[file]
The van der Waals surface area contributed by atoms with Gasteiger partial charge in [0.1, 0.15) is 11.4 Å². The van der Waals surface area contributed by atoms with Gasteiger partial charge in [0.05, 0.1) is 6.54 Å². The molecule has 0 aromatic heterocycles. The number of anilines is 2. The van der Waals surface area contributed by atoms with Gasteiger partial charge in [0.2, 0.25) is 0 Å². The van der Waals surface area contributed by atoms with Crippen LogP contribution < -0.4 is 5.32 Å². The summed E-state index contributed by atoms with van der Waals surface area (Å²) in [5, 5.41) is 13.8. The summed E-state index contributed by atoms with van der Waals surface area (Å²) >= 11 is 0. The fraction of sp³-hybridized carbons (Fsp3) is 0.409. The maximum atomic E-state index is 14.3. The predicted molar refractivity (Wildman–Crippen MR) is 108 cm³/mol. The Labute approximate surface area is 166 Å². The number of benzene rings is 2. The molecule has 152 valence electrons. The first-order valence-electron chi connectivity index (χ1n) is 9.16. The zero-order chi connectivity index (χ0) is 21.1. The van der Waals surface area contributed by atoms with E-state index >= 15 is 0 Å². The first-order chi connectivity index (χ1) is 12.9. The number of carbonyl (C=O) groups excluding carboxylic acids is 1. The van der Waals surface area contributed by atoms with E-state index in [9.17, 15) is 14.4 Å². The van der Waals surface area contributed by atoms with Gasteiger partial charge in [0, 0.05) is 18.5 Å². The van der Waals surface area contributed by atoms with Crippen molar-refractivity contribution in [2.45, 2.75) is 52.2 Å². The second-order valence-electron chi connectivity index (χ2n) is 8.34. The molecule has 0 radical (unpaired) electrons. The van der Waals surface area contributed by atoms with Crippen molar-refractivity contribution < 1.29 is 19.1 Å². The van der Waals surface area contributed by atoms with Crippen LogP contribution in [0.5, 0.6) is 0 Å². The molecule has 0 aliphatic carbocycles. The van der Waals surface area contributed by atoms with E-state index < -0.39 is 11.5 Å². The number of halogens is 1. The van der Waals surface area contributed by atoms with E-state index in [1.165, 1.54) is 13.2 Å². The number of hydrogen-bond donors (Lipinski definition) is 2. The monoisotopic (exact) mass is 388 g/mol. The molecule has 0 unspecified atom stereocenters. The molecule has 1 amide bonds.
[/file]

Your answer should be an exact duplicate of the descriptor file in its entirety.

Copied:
The van der Waals surface area contributed by atoms with Gasteiger partial charge in [0.1, 0.15) is 11.4 Å². The van der Waals surface area contributed by atoms with Gasteiger partial charge in [0.05, 0.1) is 6.54 Å². The molecule has 0 aromatic heterocycles. The number of anilines is 2. The van der Waals surface area contributed by atoms with Gasteiger partial charge in [0.2, 0.25) is 0 Å². The van der Waals surface area contributed by atoms with Crippen LogP contribution < -0.4 is 5.32 Å². The summed E-state index contributed by atoms with van der Waals surface area (Å²) in [5, 5.41) is 13.8. The summed E-state index contributed by atoms with van der Waals surface area (Å²) >= 11 is 0. The fraction of sp³-hybridized carbons (Fsp3) is 0.409. The maximum atomic E-state index is 14.3. The predicted molar refractivity (Wildman–Crippen MR) is 108 cm³/mol. The Labute approximate surface area is 166 Å². The number of benzene rings is 2. The molecule has 152 valence electrons. The first-order valence-electron chi connectivity index (χ1n) is 9.16. The zero-order chi connectivity index (χ0) is 21.1. The van der Waals surface area contributed by atoms with E-state index >= 15 is 0 Å². The first-order chi connectivity index (χ1) is 12.9. The number of carbonyl (C=O) groups excluding carboxylic acids is 1. The van der Waals surface area contributed by atoms with E-state index in [9.17, 15) is 14.4 Å². The van der Waals surface area contributed by atoms with Gasteiger partial charge in [0, 0.05) is 18.5 Å². The van der Waals surface area contributed by atoms with Crippen molar-refractivity contribution in [2.45, 2.75) is 52.2 Å². The second-order valence-electron chi connectivity index (χ2n) is 8.34. The molecule has 0 radical (unpaired) electrons. The van der Waals surface area contributed by atoms with Crippen molar-refractivity contribution < 1.29 is 19.1 Å². The van der Waals surface area contributed by atoms with Crippen LogP contribution in [0.5, 0.6) is 0 Å². The molecule has 0 aliphatic carbocycles. The van der Waals surface area contributed by atoms with E-state index < -0.39 is 11.5 Å². The number of halogens is 1. The van der Waals surface area contributed by atoms with E-state index in [1.165, 1.54) is 13.2 Å². The number of hydrogen-bond donors (Lipinski definition) is 2. The monoisotopic (exact) mass is 388 g/mol. The molecule has 0 unspecified atom stereocenters. The molecule has 1 amide bonds.